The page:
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The Future’s Sonic History, And 14-Year-Old Dreams: In The Studio with Matthew Dear [Video]

A Studio Visit with Matthew Dear presented by AIAIAI and Ghostly International from Ghostly International on Vimeo. What does the future sound like? For musicians using technology, that question can resonate on two levels. It can be an attraction to imagined futuristic worlds, and the connection of synths and gadgets to that world. And, even each time we sit down to make music, it can be a dream of our own future self – if not the rockstar, that future self who has finished this track that right now is just an idea or a feeling. In a film that’s …

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Experimental Printing in Aspirin and Tobacco, and the Narrative of Substances

REIGN OF ART – Stefan Guzy / Bj√∂rn Wiede – english subtitles from Kings&Kongs on Vimeo. It’s decidedly non-digital inspiration – but serious inspiration. Finding the “narrative of substances,” this film reveals the new, experimental approach to materials. It’s a sense perhaps born in the digital age of hybrid forms and endless possibilities on virtual canvases. It’s also reborn in the return to materials you can touch with your fingers directly. And then you’re suddenly printing with aspirin, tobacco, fat, ash… In Deutsch but subtitled in English, online video short series “REIGN OF ART” visits experimental printers Stefan Guzy and …

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A Warmer Aspect: Follow Vlek From Brussels to Lithuania – And Off The Beat Grid

From Bruxelles to Vilnius. from Vlek Data on Vimeo. If you’re living in a place that makes you feel hot outside, this video – filmed in Belgium and bitter, wintry Vilnius Lithuania – will cool you down. And if you feel cold inside, this music just might warm you up. It’s the fitting companion to the release by label/collective Vlek of their app Beatsurfing. That app eschews rigid grids for sloppy, overlaid geometries, perfectly-aligned squares for rough-hewn rhythms that stutter and drag. The geometry on the screen, in other words, is connected to the music. Describing his musical imagination, his …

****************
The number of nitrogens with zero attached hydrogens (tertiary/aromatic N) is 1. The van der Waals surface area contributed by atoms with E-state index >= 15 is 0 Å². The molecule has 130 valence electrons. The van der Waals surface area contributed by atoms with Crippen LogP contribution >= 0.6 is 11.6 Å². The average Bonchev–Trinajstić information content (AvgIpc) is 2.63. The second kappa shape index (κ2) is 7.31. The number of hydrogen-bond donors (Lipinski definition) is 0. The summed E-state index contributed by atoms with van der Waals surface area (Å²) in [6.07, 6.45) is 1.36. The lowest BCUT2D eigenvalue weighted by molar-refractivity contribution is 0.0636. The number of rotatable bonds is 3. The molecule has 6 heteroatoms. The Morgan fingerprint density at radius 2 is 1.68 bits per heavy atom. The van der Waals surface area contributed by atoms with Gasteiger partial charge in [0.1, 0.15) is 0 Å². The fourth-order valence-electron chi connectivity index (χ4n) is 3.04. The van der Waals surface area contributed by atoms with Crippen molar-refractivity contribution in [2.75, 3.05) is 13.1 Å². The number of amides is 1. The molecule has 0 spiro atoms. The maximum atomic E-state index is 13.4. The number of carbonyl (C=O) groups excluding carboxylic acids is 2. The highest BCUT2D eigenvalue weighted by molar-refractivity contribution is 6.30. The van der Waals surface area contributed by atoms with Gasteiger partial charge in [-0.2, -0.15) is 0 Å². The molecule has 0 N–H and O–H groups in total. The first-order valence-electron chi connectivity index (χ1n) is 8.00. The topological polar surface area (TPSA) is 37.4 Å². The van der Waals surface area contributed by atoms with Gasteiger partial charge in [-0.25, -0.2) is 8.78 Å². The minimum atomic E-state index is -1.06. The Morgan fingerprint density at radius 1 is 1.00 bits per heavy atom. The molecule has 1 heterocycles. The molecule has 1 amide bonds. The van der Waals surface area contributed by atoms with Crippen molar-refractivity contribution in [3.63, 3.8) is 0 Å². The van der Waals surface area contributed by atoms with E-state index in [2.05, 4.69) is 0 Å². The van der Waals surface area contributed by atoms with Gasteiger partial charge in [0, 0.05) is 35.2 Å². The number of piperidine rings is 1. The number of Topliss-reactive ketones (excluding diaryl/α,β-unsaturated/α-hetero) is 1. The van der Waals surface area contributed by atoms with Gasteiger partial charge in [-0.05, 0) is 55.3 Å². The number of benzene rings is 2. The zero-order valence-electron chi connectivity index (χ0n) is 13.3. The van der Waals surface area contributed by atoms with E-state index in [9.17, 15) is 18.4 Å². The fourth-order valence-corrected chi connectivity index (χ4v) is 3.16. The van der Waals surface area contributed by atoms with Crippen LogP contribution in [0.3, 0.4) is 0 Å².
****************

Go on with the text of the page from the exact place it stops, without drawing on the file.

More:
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Animated GIFs, From Ancient Internet History to Modern Digital Fashion

It’s more than nostalgia or retro charm. Somehow, as we reflect on early digital creations through modern filters, we see something oddly new. And so it is with the animated GIF. In an unusually-frenetic video from the USA’s viewer-supported public broadcaster, PBS, you can trace the animated GIF from its early history through some surprisingly-fresh experiments with the medium today. In those short, flickering images, a new kind of stuttering movement emerges. It’s informed, too, by VJ culture and club visuals, by rapid-fire experimental editing, by the interplay in digital realms between the still photograph and the video. I watched …

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Sound With a Dose of Mysticism: Upcoming Sufi Plugs Explore Tonality, Call to Prayer, Drones

Could a piece of software make you think differently about sound? Could it reflect ideas, the culture of listening? The developers of the SUFI series of plug-ins seem to think so. In place of screencasts showing which knob to turn which way, they head with a video crew to Morocco. The “instruction” might be about the value of reflection or call to prayer, about living as much as how to use a tool. You can see the first two examples: a meditation on the idea of daily interruptions in the soundscape coming from God, and a collection of electronic drones …